Allalouf, Hambleton and Sireci (1999) explain that little research has been conducted on why translated tests produce different results in different languages. They argue that few studies have dealt with detecting the causes of variance across different languages, because few studies use translated tests. The linguistic diversity in South Africa requires that any attempt at large scale standardised assessment, in the vein of the TIMSS, Progress in International Reading Literacy Study (PIRLS), and the ANAs, engages in the process of translating tests into various language. The linguistic diversity of South Africa is potentially a rich source of data in cross-cultural test adaptation and the endeavour of producing invariant measures of people.
This article reports on the attempt to arrive at measures of mathematical competence that are invariant and unbiased across three different language groups. I proceed by elucidating, however briefly, unidimensionality and invariance from the perspective of Rasch measurement theory, before conducting tests of invariance and differential item functioning (Clauser & Mazor, 1998; Rudas & Zwick, 1997; Swan-son, Clauser, Case, Nungester & Featherman, 2002, Fidalgo, 2011). This is done to establish whether data gathered with the Marko-D adheres to the basic tenets of measurement, i.e. that an instrument should not be easier for one group of people as opposed to another, and that a test should produce measures that do not vary from one group of people to another. Lastly, I evaluate the implications that the invariance of measures has on assessing the mathematical competence of foundation phase learners in South Africa.
The Rasch Model
The pervasive tenet of the Rasch model, and other models of measurement that fall within the ambit of Item Response Theory (IRT), is that a single dimension is accessed when the items of a test measure one discrete construct or latent trait (DeMars, 2010: 38; De Ayala, 2008; Andrich, 1988). Unidimensionality maintains that a single continuous attribute, dimension or construct is the object of study when an instrument, which adheres to this assumption, is used to assess people who possess varying degrees of the construct being measured. Unidimensionality delimits the measurement of a latent trait to the ability of people, and the difficulty of items used to measure the latent trait and discriminate between people of different levels of ability. Instruments remain faithful to this tenet when they distinguish effectively between people of various levels of ability without discriminating at the same time between people of different genders, cultural groups, linguistic backgrounds or socio-economic status. Two variables, then, are used to describe the latent trait, the ability of people and the difficulty of items.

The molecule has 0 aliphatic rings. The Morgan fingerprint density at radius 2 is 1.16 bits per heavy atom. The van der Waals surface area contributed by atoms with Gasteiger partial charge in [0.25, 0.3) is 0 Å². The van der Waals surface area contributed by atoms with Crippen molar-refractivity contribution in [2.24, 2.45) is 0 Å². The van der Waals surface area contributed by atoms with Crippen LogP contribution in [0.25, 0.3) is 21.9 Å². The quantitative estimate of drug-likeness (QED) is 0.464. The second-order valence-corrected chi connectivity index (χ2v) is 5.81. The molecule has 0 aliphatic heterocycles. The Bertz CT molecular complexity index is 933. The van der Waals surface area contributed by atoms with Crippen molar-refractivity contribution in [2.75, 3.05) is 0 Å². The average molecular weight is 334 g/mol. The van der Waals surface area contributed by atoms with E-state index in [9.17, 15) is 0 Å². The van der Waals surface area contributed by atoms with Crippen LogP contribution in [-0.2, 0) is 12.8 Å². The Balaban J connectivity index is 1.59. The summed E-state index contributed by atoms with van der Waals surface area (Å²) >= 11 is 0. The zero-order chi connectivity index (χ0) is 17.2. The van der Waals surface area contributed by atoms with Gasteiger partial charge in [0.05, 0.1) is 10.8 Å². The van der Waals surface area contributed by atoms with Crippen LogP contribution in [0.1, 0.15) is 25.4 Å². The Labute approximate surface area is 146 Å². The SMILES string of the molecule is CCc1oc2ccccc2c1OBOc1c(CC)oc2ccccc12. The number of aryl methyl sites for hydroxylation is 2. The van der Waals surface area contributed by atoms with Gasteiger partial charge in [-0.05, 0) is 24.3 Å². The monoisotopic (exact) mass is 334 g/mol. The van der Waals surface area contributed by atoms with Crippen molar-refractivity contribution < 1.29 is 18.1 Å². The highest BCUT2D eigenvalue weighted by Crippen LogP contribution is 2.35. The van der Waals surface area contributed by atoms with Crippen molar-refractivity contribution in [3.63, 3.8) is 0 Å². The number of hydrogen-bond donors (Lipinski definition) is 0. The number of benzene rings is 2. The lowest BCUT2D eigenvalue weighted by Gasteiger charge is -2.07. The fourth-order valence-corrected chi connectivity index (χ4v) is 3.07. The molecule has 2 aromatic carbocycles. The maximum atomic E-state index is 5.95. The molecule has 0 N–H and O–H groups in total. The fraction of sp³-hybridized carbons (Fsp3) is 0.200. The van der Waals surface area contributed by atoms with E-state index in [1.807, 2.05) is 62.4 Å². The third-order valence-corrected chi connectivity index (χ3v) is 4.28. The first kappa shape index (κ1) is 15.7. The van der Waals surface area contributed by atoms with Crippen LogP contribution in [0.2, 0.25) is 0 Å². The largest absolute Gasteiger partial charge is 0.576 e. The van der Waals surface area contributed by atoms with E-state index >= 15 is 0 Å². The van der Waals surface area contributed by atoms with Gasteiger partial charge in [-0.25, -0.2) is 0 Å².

Another inherent requirement of the Rasch model is that a test should not be easier for one group of people than another. The Rasch model holds that items should only discriminate between people according to their ability and not according to their membership of a particular group of people (Bond & Fox, 2007; De Ayala, 2009; Zumbo, 1999; Rudas & Zwick, 1997). A particular item of a test should make a distinction between two people of differing abilities and should not distinguish between two people of the same ability who belong to two different genders or cultural groups, or who speak different languages. Stated differently, if various translations of a test are used to measure a latent trait consistently, then there should be no statistically significant difference in individual responses to the items of each version of the test (given that sample error has been contained as far as possible and that each population is heterogeneous in ability).
In order for a test that was developed in Germany and translated into English, isiZulu and Sesotho to maintain its validity, it must measure the latent trait without discriminating between people of the same ability who speak different languages. It must allow for the possibility that two people of the same ability, who belong to different language groups, will get an item correct. The likelihood of a person getting an item correct should depend only on their level of ability and not on the language they speak.